For the most recent quarter March 2019 population growth reached one of the highest growth numbers over the past 37 years at 118,000 people.[17] But perhaps the most significant statistic to rebut PM Morrison’s claim that the Federal government are listening to the Australian public concerns about mass migration is that a substantial 73% of the population growth comprised overseas migrants. This represents the highest percentage of migrant’s contribution to quarterly population growth in 37 years.[18] This suggests that the Federal government are playing bluff with the Australian public about there intentions to cut immigration. For example, on the one hand they reduce the number of permanent visas, but on the other hand the latest data shows a huge increase in quarterly net overseas migration. One nation leader  Pauline Hanson may be correct when she suggests PM Morrison’s commitment to “freeze immigration levels” is nothing more than a marketing ploy.[19]

 Figure 1: Australia GDP per capita 1973 to 2019 (quarterly data)

(Source, Australian Bureau of Statistics, 2019.[20])

 

References.

[1] Australian Bureau of Statistics, ‘5206.0 – Australian National Accounts: National Income, Expenditure and Product, Jun 2019’, 2019 <https://www.abs.gov.au/AUSSTATS/abs@.nsf/Lookup/5206.0Main+Features1Jun%202019?OpenDocument> [accessed 27 November 2019].

[2] Biwa Kwan, ‘“Enough, Enough, Enough”: PM to Cut Australia’s Migration Intake’, SBS News <https://www.sbs.com.au/news/enough-enough-enough-pm-to-cut-australia-s-migration-intake> [accessed 30 November 2019].

[3] Shane Wright Bagshaw Eryk, ‘Economy Hits Slowest Rate of Growth since Global Financial Crisis’, WAtoday, 2019 <https://www.watoday.com.au/politics/federal/economy-hits-slowest-rate-of-growth-since-global-financial-crisis-20190904-p52nte.html> [accessed 28 November 2019].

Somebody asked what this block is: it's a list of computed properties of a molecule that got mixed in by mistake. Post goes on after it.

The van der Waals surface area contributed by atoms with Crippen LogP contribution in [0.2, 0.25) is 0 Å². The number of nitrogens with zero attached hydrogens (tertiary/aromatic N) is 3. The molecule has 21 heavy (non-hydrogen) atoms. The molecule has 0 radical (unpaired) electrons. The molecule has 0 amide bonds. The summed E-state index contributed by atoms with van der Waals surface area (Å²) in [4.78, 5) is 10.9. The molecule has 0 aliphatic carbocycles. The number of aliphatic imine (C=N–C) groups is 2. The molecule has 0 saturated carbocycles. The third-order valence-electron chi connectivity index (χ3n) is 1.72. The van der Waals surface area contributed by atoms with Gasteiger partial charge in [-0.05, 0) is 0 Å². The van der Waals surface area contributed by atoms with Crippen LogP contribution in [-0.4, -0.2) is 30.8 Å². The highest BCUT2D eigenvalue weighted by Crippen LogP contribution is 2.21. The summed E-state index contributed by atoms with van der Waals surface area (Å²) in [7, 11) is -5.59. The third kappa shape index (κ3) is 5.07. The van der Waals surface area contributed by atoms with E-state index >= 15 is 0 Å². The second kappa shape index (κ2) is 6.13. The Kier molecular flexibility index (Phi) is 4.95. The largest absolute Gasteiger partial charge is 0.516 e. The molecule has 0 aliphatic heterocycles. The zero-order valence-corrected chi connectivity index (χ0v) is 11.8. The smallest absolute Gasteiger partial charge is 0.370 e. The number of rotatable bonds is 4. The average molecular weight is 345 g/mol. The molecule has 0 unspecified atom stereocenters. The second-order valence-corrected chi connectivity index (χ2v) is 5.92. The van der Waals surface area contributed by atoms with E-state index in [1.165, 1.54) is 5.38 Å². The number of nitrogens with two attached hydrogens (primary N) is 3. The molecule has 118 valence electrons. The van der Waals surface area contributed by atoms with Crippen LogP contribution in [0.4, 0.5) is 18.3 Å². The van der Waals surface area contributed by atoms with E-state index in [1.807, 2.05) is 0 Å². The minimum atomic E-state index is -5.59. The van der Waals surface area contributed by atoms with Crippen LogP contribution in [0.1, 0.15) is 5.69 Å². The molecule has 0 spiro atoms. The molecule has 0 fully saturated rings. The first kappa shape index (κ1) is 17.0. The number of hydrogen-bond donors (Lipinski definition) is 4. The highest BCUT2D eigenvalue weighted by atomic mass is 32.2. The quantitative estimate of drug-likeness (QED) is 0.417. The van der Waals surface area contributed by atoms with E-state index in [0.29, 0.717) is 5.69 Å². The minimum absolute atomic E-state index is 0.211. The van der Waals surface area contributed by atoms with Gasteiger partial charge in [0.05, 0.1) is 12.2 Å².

[4] Australian Government The Treasury, ‘Budget Paper 1 | Budget 2019-20’, 2019 <https://www.budget.gov.au/2019-20/content/bp1/index.htm> [accessed 28 November 2019].

[5] Carrington Clarke, ‘Population Growth Needs to Be Part of the National Economic Conversation – ABC News’, 2018 <https://amp.abc.net.au/article/10615352> [accessed 28 November 2019].

[6] Australian Government The Treasury.

[7] OECD, ‘Population Growth (Annual %) – OECD Members | Data’, 2019 <https://data.worldbank.org/indicator/SP.POP.GROW?locations=OE&most_recent_value_desc=true> [accessed 29 November 2019].

[8] RMIT Fact Check, ‘Is Australia’s Population Growth Mostly the Result of Migration, and Is That Underpinning the Budget? – Fact Check’, 2019 <https://www.abc.net.au/news/2019-07-31/fact-check-pauline-hanson-population-growth-migration/11360502> [accessed 28 November 2019].

[9] RMIT Fact Check.

[10] Australian Bureau of Statistics, ‘3101.0 – Australian Demographic Statistics, Mar 2019’, 2019 <https://www.abs.gov.au/ausstats/abs@.nsf/0/D56C4A3E41586764CA2581A70015893E?Opendocument> [accessed 19 November 2019].

[11] Australian Bureau of Statistics, ‘3101.0 – Australian Demographic Statistics, Mar 2019’.

[12] Australian Government Department of Home Affairs, ‘2017-18 Migration Program Report’, 2018 <https://www.homeaffairs.gov.au/research-and-statistics/statistics/visa-statistics/live/migration-program&gt; [accessed 2 September 2019].

[13] Bob Birrell, ‘Overseas Students Are Driving Australia’s Net Overseas Migration Tide’, The Australian Population Research Institute, 2019 <https://tapri.org.au/research-reports/> [accessed 8 July 2019].

[14] Bob Birrell.

[15] RMIT Fact Check.

[16] RMIT Fact Check.

[17] Australian Bureau of Statistics, ‘3101.0 – Australian Demographic Statistics, Mar 2019’.

[18] Australian Bureau of Statistics, ‘3101.0 – Australian Demographic Statistics, Mar 2019’.

[19] RMIT Fact Check.

[20] Australian Bureau of Statistics, ‘5206.0 – Australian National Accounts: National Income, Expenditure and Product, Jun 2019’.